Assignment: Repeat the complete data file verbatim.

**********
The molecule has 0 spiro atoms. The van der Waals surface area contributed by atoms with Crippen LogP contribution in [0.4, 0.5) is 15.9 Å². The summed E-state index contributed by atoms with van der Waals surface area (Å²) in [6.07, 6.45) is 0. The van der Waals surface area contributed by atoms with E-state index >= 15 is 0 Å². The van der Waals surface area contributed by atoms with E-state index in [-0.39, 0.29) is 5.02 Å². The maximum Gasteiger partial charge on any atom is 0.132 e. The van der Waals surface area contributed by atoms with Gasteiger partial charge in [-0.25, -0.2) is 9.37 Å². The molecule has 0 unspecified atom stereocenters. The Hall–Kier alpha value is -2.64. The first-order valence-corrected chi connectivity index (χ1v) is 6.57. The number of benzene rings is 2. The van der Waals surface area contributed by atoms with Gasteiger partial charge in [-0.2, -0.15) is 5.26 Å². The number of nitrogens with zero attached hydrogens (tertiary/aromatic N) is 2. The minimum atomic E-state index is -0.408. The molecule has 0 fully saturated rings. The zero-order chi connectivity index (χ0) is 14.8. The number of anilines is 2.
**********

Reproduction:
The molecule has 0 spiro atoms. The van der Waals surface area contributed by atoms with Crippen LogP contribution in [0.4, 0.5) is 15.9 Å². The summed E-state index contributed by atoms with van der Waals surface area (Å²) in [6.07, 6.45) is 0. The van der Waals surface area contributed by atoms with E-state index >= 15 is 0 Å². The van der Waals surface area contributed by atoms with E-state index in [-0.39, 0.29) is 5.02 Å². The maximum Gasteiger partial charge on any atom is 0.132 e. The van der Waals surface area contributed by atoms with Gasteiger partial charge in [-0.25, -0.2) is 9.37 Å². The molecule has 0 unspecified atom stereocenters. The Hall–Kier alpha value is -2.64. The first-order valence-corrected chi connectivity index (χ1v) is 6.57. The number of benzene rings is 2. The van der Waals surface area contributed by atoms with Gasteiger partial charge in [-0.2, -0.15) is 5.26 Å². The number of nitrogens with zero attached hydrogens (tertiary/aromatic N) is 2. The minimum atomic E-state index is -0.408. The molecule has 0 fully saturated rings. The zero-order chi connectivity index (χ0) is 14.8. The number of anilines is 2.